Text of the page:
nachricht NYSCF researchers develop novel bioengineering technique for personalized bone grafts
18.07.2018 | New York Stem Cell Foundation

All articles from Life Sciences >>>

The most recent press releases about innovation >>>

Die letzten 5 Focus-News des innovations-reports im Überblick:

Im Focus: First evidence on the source of extragalactic particles

For the first time ever, scientists have determined the cosmic origin of highest-energy neutrinos. A research group led by IceCube scientist Elisa Resconi, spokesperson of the Collaborative Research Center SFB1258 at the Technical University of Munich (TUM), provides an important piece of evidence that the particles detected by the IceCube neutrino telescope at the South Pole originate from a galaxy four billion light-years away from Earth.

To rule out other origins with certainty, the team led by neutrino physicist Elisa Resconi from the Technical University of Munich and multi-wavelength...

Im Focus: Magnetic vortices: Two independent magnetic skyrmion phases discovered in a single material

For the first time a team of researchers have discovered two different phases of magnetic skyrmions in a single material. Physicists of the Technical Universities of Munich and Dresden and the University of Cologne can now better study and understand the properties of these magnetic structures, which are important for both basic research and applications.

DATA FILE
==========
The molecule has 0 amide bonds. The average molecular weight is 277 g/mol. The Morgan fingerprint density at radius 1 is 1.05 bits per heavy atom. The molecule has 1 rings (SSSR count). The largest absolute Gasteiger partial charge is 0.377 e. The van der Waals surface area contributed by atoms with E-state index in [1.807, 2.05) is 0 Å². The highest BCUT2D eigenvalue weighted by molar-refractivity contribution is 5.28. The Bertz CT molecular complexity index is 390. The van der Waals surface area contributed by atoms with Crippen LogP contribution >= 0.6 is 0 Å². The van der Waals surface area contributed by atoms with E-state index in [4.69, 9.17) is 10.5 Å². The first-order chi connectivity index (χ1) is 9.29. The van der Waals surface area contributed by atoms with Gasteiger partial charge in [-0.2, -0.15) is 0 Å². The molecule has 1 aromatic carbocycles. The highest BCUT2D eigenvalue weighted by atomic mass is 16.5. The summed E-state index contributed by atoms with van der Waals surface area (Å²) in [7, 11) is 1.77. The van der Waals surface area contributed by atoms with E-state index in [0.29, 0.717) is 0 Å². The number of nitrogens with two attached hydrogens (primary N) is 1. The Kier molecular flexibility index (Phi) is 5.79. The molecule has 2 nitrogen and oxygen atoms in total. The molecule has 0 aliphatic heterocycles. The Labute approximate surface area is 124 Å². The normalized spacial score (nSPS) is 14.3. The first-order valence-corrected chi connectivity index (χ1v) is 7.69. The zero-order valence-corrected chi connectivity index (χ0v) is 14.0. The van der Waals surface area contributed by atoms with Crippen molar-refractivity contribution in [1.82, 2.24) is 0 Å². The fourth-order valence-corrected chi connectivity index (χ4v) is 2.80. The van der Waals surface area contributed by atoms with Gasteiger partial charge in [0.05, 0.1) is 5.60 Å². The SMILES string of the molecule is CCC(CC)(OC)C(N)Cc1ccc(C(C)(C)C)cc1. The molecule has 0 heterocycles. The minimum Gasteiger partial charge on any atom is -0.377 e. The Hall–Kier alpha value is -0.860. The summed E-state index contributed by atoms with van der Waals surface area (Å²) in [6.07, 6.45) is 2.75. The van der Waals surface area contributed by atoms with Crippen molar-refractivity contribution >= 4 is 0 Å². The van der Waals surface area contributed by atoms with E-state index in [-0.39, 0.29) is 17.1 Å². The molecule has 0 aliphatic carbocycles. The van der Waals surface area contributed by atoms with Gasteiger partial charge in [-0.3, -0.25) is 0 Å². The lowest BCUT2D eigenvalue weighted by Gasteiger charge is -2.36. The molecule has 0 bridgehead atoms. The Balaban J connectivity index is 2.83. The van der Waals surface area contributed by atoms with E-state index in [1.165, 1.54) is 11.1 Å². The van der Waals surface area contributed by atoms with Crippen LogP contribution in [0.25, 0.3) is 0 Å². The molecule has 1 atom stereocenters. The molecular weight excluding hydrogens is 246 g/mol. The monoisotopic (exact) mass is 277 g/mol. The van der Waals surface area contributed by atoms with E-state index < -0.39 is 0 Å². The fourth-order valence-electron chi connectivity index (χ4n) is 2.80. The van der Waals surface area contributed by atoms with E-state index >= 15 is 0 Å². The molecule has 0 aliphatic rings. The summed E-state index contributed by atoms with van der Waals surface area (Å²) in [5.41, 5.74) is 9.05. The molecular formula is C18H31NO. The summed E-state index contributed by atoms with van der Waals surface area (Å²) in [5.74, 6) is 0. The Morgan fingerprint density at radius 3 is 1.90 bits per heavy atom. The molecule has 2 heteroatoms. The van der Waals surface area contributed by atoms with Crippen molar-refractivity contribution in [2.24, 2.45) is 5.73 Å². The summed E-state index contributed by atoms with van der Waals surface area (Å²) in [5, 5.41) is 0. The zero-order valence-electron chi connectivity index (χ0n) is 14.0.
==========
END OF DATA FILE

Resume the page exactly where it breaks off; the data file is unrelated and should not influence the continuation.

Whirlpools are an everyday experience in a bath tub: When the water is drained a circular vortex is formed. Typically, such whirls are rather stable. Similar...

Im Focus: Breaking the bond: To take part or not?

Physicists working with Roland Wester at the University of Innsbruck have investigated if and how chemical reactions can be influenced by targeted vibrational excitation of the reactants. They were able to demonstrate that excitation with a laser beam does not affect the efficiency of a chemical exchange reaction and that the excited molecular group acts only as a spectator in the reaction.